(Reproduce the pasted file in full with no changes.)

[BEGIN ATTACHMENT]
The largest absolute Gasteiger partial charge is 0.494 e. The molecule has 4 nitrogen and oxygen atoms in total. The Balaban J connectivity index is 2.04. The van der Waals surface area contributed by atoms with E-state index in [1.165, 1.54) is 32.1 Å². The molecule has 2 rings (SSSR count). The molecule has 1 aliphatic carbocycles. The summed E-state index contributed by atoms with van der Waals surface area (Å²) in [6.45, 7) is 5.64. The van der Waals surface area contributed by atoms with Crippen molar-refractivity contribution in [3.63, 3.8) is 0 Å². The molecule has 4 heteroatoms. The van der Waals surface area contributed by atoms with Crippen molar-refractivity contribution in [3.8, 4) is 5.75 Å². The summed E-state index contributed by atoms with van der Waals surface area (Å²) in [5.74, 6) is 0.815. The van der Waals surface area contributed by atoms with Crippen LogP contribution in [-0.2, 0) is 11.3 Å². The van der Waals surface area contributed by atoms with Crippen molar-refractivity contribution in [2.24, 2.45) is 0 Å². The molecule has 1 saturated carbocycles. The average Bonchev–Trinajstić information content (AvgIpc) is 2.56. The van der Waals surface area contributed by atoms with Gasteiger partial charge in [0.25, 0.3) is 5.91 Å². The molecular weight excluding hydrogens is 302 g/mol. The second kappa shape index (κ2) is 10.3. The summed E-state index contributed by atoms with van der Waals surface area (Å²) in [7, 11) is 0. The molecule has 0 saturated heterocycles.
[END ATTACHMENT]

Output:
The largest absolute Gasteiger partial charge is 0.494 e. The molecule has 4 nitrogen and oxygen atoms in total. The Balaban J connectivity index is 2.04. The van der Waals surface area contributed by atoms with E-state index in [1.165, 1.54) is 32.1 Å². The molecule has 2 rings (SSSR count). The molecule has 1 aliphatic carbocycles. The summed E-state index contributed by atoms with van der Waals surface area (Å²) in [6.45, 7) is 5.64. The van der Waals surface area contributed by atoms with Crippen molar-refractivity contribution in [3.63, 3.8) is 0 Å². The molecule has 4 heteroatoms. The van der Waals surface area contributed by atoms with Crippen molar-refractivity contribution in [3.8, 4) is 5.75 Å². The summed E-state index contributed by atoms with van der Waals surface area (Å²) in [5.74, 6) is 0.815. The van der Waals surface area contributed by atoms with Crippen LogP contribution in [-0.2, 0) is 11.3 Å². The van der Waals surface area contributed by atoms with Crippen molar-refractivity contribution in [2.24, 2.45) is 0 Å². The molecule has 1 saturated carbocycles. The average Bonchev–Trinajstić information content (AvgIpc) is 2.56. The van der Waals surface area contributed by atoms with Gasteiger partial charge in [0.25, 0.3) is 5.91 Å². The molecular weight excluding hydrogens is 302 g/mol. The second kappa shape index (κ2) is 10.3. The summed E-state index contributed by atoms with van der Waals surface area (Å²) in [7, 11) is 0. The molecule has 0 saturated heterocycles.